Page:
Abstract

Abstract 804

Background:

Polycythemia vera (PV) is characterized by increased erythrocyte production resulting in an increased red blood cell mass. White blood cell (WBC) and platelet counts are also elevated and patients have increased thrombotic risk as well as a risk of progression to myelofibrosis (MF) or acute myeloid leukemia (AML). Patients also often have an enlarged spleen and suffer from burdensome symptoms. Dysregulated JAK signaling is linked to PV pathogenesis. Ruxolitinib (RUX) is an oral JAK1/JAK2 inhibitor that is being studied in 2 phase III randomized trials in PV patients (RESPONSE and RELIEF).

Objective:

To report the long-term efficacy and safety of RUX in PV patients from an open-label, single-arm, phase II study (INCB18424-256; NCT00726232) in patients with PV or essential thrombocythemia (ET).

Methods:

PV patients were eligible if they were resistant or intolerant to hydroxyurea (HU). Patients were required to have a hematocrit > 45% or 2 phlebotomies in the 24 weeks prior to enrollment, and at least 1 phlebotomy within 12 weeks of enrollment. Response was assessed using a modified version of the European LeukemiaNet (ELN) criteria (Barosi et al. Blood 2009) that at minimum, required hematocrit < 45% without phlebotomy after 4 weeks from first dose. Spleen size was measured by palpation, and blood counts were measured weekly for the first 4 weeks, every 2 weeks for the next 12 weeks, every 4 weeks thereafter for the first year, and then every 12 weeks. At each study visit, patients assessed pruritus, night sweats, and bone pain experienced in the past week on a scale of 0 (absent) to 10 (worst imaginable).

Results:

Patients (N=34) were treated with RUX (median dose=21.4 mg/day) for a median duration of 155 weeks (range: 35.3–168 weeks). Overall response (OR) as defined by modified ELN criteria, was achieved in 97% of patients at Week 24. Response was durable with 79% achieving OR at both Weeks 24 and 48. Of these responders, 74% maintained OR at Week 144. The median duration of response has not been reached (Fig 1). Of the 4 patients who were phlebotomized during study, only 1 patient required phlebotomy after Day 15. In patients with WBC count >10 × 109/L at baseline, 84% achieved a WBC ≤10 × 109/L within the first 24 weeks of therapy; 76% achieved this in the 24 weeks preceding Week 144. Similarly, in patients with platelet count >400 × 109/L at baseline, 74% achieved platelet counts ≤400 × 109/L within the first 24 weeks and 61% achieved this in the 24 weeks before Week 144. Among patients with palpable splenomegaly at baseline (n=25), 61% achieved ≥50% reduction in palpable spleen at Weeks 24 and 48; of these, 86% maintained this reduction at Week 144. Additionally, 44% did not have a palpable spleen at Week 24 and 63% did not have a palpable spleen at Week 144. Clinically meaningful improvements in pruritus, night sweats, and bone pain were observed within 4 weeks of initiating therapy and sustained through Week 144 (Fig 2). RUX treatment was associated with reductions from baseline in JAK2V617F allele burden of 8% at Week 48 and 22% at Week 144. Thrombocytopenia and anemia were the most common hematologic adverse events (AEs) and were primarily Grade 1; these events were successfully managed with dose reductions. Grade ≥3 anemia occurred in 3 (9%) patients and Grade ≥3 thrombocytopenia occurred in 3 (9%) patients (n=1 with both). Of these 5 patients, 3 had indications of progression to MF (worsening splenomegaly, leukocytosis, or anemia), and 2 subsequently developed MF on study and were discontinued from study. One patient experienced pulmonary embolism; no other thromboembolic events were reported. No cases of AML were reported. Nonhematologic AEs were predominantly Grade 1 or Grade 2. Twelve patients experienced Grade ≥3 AEs; of these, only 2 patients discontinued from study (renal neoplasm, atrial flutter).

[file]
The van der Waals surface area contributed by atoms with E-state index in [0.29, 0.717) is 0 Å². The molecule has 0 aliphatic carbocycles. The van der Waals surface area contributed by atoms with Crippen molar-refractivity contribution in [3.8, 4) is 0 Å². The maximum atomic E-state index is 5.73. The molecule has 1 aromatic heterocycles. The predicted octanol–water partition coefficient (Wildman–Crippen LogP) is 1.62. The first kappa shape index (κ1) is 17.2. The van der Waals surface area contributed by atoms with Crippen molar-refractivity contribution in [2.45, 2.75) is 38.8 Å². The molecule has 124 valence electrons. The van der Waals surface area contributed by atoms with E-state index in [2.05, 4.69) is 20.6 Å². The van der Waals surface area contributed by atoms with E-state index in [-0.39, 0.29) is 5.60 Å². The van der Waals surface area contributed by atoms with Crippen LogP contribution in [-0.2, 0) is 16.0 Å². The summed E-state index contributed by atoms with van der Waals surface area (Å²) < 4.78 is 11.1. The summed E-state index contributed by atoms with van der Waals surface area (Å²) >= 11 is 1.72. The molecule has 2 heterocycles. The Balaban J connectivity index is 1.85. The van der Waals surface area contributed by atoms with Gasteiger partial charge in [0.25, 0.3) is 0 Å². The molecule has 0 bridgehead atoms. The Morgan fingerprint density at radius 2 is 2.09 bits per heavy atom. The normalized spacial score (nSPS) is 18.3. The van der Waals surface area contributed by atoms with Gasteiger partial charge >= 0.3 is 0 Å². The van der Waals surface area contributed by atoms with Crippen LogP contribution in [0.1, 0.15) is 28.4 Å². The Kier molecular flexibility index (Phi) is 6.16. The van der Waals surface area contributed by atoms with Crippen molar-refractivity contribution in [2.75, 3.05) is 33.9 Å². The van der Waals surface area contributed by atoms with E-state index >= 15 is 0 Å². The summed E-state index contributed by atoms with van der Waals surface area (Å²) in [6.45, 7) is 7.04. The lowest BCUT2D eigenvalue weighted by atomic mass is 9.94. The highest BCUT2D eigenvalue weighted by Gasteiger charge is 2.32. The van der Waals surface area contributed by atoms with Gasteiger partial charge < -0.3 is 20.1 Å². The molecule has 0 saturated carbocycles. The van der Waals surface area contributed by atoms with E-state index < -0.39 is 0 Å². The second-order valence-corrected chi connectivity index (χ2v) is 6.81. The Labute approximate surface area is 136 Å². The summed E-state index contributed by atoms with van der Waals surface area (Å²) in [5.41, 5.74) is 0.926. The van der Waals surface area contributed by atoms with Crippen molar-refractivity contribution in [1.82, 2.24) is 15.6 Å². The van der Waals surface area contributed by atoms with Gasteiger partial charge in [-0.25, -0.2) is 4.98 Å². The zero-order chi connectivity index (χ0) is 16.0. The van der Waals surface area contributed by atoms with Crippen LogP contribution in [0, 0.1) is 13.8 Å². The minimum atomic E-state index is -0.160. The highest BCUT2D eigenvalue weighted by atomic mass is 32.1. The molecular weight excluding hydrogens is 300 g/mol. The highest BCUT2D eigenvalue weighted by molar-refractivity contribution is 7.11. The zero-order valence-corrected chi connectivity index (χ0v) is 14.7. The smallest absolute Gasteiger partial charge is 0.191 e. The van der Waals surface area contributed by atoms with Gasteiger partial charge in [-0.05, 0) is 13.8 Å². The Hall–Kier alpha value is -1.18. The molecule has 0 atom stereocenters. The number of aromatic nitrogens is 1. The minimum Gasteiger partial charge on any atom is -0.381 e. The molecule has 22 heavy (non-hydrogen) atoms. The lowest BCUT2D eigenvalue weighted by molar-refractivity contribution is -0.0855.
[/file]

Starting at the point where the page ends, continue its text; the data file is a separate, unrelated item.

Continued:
Conclusions:

RUX treatment resulted in clinical benefit in PV patients resistant or intolerant to HU by providing durable OR rates (as measured by modified ELN criteria) as well as ameliorating symptoms commonly associated with PV. Treatment was generally well tolerated and the AE profile was similar to that seen with RUX in clinical studies of MF patients. These results suggest that RUX may be an efficacious therapy for PV patients.

Disclosures:

Verstovsek:Incyte Corporation: Research Funding. Off Label Use: Ruxolitinib is approved for the treatment of patients with intermediate or high risk myelofibrosis in the United States. Ruxolitinib is not approved for the treatment polycythemia vera. He:Incyte: Employment, Equity Ownership. Contel:Incyte: Employment, Equity Ownership. Mookerjee:Incyte: Employment, Equity Ownership. Kantarjian:Incyte Corporation: grant support for his institution Other. Barbui:Novartis: Honoraria. Vannucchi:Novartis: Membership on an entity's Board of Directors or advisory committees.

Author notes

*

Asterisk with author names denotes non-ASH members.

This icon denotes a clinically relevant abstract